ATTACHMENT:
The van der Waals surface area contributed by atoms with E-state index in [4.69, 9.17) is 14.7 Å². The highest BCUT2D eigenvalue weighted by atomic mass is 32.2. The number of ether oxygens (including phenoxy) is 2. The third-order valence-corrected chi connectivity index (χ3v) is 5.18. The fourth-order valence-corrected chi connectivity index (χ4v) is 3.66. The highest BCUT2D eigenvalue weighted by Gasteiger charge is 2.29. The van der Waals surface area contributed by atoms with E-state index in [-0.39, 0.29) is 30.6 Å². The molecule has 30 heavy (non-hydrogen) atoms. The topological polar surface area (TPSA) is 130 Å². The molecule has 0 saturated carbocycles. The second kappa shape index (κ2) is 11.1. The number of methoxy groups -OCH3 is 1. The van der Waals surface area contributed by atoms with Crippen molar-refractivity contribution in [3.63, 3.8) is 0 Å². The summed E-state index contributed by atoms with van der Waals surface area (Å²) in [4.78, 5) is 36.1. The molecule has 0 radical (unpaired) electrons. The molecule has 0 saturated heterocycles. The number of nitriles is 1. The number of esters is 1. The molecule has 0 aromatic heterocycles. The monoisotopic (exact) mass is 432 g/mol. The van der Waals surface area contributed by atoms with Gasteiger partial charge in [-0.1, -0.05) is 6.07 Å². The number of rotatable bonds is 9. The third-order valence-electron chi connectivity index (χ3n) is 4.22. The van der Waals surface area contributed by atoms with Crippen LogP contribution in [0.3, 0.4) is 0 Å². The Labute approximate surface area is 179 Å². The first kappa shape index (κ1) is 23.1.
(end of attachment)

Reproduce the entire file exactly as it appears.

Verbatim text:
The van der Waals surface area contributed by atoms with E-state index in [4.69, 9.17) is 14.7 Å². The highest BCUT2D eigenvalue weighted by atomic mass is 32.2. The number of ether oxygens (including phenoxy) is 2. The third-order valence-corrected chi connectivity index (χ3v) is 5.18. The fourth-order valence-corrected chi connectivity index (χ4v) is 3.66. The highest BCUT2D eigenvalue weighted by Gasteiger charge is 2.29. The van der Waals surface area contributed by atoms with E-state index in [-0.39, 0.29) is 30.6 Å². The molecule has 30 heavy (non-hydrogen) atoms. The topological polar surface area (TPSA) is 130 Å². The molecule has 0 saturated carbocycles. The second kappa shape index (κ2) is 11.1. The number of methoxy groups -OCH3 is 1. The van der Waals surface area contributed by atoms with Crippen molar-refractivity contribution in [3.63, 3.8) is 0 Å². The summed E-state index contributed by atoms with van der Waals surface area (Å²) in [4.78, 5) is 36.1. The molecule has 0 radical (unpaired) electrons. The molecule has 0 saturated heterocycles. The number of nitriles is 1. The number of esters is 1. The molecule has 0 aromatic heterocycles. The monoisotopic (exact) mass is 432 g/mol. The van der Waals surface area contributed by atoms with Gasteiger partial charge in [-0.1, -0.05) is 6.07 Å². The number of rotatable bonds is 9. The third-order valence-electron chi connectivity index (χ3n) is 4.22. The van der Waals surface area contributed by atoms with Crippen LogP contribution in [0.3, 0.4) is 0 Å². The Labute approximate surface area is 179 Å². The first kappa shape index (κ1) is 23.1.